NOFASARD is now in its 13th year. It was founded in Adelaide in 1999 when a small group of foster parents and a couple of community service providers got together because of a shared concern about difficulties we were experiencing in parenting our children, who, we all knew, had been alcohol-exposed before birth. Although many of us could only suspect that foetal exposure to alcohol was the cause of our children's behavioural and learning problems, what we did know was that our normal parenting techniques were not working and we needed answers.

In that same year I had the opportunity to attend a Canadian conference on FASD, and I would have to say that it was a really life-changing experience for me. This is when I fully comprehended the human and economic impact of FASD. Not only did I discover that foetal exposure to alcohol has a profound impact on child development and behaviour, but I also began to grasp its links with failed education outcomes, crime statistics and recidivism, inappropriate sexual behaviour, unemployment, substance abuse and inability to parent successfully. And, more importantly, in many cases it appears there is an intergenerational issue as well.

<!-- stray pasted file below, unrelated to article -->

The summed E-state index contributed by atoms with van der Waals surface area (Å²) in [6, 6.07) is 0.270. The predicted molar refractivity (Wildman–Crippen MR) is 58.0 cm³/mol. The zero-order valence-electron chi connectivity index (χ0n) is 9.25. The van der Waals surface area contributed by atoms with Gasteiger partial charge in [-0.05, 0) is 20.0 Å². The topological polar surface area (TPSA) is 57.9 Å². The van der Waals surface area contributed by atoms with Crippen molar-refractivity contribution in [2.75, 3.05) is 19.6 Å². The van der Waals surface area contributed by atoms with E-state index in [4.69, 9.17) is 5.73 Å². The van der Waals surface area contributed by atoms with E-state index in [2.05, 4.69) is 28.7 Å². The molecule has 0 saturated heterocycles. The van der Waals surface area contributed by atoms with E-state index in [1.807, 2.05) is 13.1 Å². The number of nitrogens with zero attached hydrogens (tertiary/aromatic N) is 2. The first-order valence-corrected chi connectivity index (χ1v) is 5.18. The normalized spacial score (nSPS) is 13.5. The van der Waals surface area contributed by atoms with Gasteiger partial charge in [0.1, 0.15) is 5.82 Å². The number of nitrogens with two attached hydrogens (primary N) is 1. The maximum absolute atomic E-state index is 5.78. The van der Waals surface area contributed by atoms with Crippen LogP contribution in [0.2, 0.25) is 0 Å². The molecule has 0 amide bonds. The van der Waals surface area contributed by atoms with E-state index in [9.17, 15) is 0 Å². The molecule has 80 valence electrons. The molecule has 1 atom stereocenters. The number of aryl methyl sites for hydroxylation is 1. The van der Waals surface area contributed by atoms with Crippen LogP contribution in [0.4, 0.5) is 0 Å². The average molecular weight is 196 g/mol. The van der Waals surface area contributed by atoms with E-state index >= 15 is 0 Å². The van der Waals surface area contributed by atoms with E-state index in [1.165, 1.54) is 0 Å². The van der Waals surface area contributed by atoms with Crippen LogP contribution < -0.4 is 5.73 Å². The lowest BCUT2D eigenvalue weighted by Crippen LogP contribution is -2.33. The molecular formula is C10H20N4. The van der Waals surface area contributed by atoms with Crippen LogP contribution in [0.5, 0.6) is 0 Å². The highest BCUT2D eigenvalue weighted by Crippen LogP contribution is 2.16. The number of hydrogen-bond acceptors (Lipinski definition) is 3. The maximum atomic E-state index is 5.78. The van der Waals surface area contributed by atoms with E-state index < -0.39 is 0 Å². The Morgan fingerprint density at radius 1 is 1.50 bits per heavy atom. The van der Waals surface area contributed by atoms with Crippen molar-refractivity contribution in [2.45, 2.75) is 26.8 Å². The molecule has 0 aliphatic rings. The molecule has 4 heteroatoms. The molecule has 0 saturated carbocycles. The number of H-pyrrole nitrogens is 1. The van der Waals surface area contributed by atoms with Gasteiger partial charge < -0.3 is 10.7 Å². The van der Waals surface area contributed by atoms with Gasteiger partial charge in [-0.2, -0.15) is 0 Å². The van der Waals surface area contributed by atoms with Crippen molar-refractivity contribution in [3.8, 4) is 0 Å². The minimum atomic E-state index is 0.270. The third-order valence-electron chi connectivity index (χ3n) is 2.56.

The trip to Canada led to my foster daughter's diagnosis of partial foetal alcohol syndrome by one of the leading experts in the area, Dr Chudley. Dr Chudley's diagnosis left me with really mixed feelings. I was, of course, relieved to learn that my daughter's developmental and behavioural problems were most likely based in organic brain damage rather than being intentional or the result of my poor parenting, which I was beginning to feel at that stage. I also felt a great sadness as I realised the frustration she must have experienced during a lifetime of failure, being told to do better when in reality she was unable to do so. She was being the best she could be, despite school reports to the contrary. I realised my expectations of her would have to change dramatically, and I realised what a difference it could have made to her life if I had had that knowledge during her formative years. I grieved for her lost potential and opportunity, and wondered why I had had to travel to Canada to get information and support that should have been available in Australia. The effects of alcohol in pregnancy were surely as important an issue as thalidomide, nicotine and illicit drug use, and I wondered why it was not being addressed at any level by our health authorities.